23/04/03

The global innovation divide

Send to a friend

The details you provide on this page will not be used to send unsolicited email, and will not be sold to a 3rd party. See privacy policy.

Public-sector support for science and technology — and the financing of this support by donors — is essential for the world’s poorest countries if they are to meet the challenges of economic and social development, according to Jeffrey Sachs, the recently appointed director of the Earth Institute at Columbia University, New York.

In a paper delivered to a conference organised by the National Bureau of Economic Research, Sachs, who is also an adviser to UN Secretary General Kofi Annan, argues that “the challenges of economic development are not going to be addressed properly until we better integrate issues of science and technology into the basic economic development strategies of low-income countries”.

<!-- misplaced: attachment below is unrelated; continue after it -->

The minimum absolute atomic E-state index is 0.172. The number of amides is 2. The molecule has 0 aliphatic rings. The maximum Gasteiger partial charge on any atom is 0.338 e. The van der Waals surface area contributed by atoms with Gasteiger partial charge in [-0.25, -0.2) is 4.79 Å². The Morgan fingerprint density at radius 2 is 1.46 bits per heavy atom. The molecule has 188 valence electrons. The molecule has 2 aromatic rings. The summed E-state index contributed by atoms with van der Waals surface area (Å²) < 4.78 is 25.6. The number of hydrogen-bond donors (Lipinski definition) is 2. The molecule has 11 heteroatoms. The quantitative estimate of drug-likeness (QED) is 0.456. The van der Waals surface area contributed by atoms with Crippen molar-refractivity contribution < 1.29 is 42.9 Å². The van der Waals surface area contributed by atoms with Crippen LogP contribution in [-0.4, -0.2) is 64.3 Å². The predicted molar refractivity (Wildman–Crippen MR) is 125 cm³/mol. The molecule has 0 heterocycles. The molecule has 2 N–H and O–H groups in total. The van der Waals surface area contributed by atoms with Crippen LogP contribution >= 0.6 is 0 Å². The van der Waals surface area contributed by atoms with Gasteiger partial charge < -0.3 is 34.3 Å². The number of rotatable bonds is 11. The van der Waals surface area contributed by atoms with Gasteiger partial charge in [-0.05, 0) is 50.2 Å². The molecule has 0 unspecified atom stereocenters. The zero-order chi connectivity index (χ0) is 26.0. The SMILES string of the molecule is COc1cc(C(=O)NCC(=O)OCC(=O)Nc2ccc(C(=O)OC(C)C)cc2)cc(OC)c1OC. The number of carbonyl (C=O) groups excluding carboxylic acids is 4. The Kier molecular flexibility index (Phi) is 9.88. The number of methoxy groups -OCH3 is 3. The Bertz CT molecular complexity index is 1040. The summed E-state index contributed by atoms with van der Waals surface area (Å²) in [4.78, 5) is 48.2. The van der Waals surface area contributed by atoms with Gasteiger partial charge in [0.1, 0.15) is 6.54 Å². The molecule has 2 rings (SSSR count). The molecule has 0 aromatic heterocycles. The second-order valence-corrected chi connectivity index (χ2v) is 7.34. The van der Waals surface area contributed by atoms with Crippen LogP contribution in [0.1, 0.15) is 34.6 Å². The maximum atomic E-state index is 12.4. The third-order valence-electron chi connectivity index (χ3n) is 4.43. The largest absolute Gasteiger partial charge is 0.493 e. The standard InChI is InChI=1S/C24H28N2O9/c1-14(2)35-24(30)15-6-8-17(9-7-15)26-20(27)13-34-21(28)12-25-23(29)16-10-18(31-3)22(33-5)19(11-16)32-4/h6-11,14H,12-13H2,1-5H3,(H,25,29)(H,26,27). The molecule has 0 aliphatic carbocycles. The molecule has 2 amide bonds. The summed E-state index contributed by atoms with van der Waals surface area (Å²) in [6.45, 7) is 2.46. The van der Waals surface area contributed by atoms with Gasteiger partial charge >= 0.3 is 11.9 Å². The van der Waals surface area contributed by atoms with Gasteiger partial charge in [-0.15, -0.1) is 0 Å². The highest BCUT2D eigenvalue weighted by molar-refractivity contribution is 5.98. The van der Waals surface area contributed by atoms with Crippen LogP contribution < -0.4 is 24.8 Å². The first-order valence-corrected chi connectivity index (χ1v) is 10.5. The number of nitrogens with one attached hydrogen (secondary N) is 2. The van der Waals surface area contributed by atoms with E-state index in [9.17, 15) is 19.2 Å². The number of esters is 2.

He urges international donors to support much greater efforts on the scientific issues facing developing countries in health, environment, agriculture, energy and other areas, particularly those in which the poorest of the poor face distinctive ecological challenges.

And Sachs also warns that the tightening up of intellectual property rights — for example in the field of biotechnology — “may slow the diffusion of technology to the world’s poorest countries that has traditionally come through copying and reverse engineering”.

Link to Sach’s opinion article (requires Adobe Acrobat Reader)

Trust-Logo-Stacked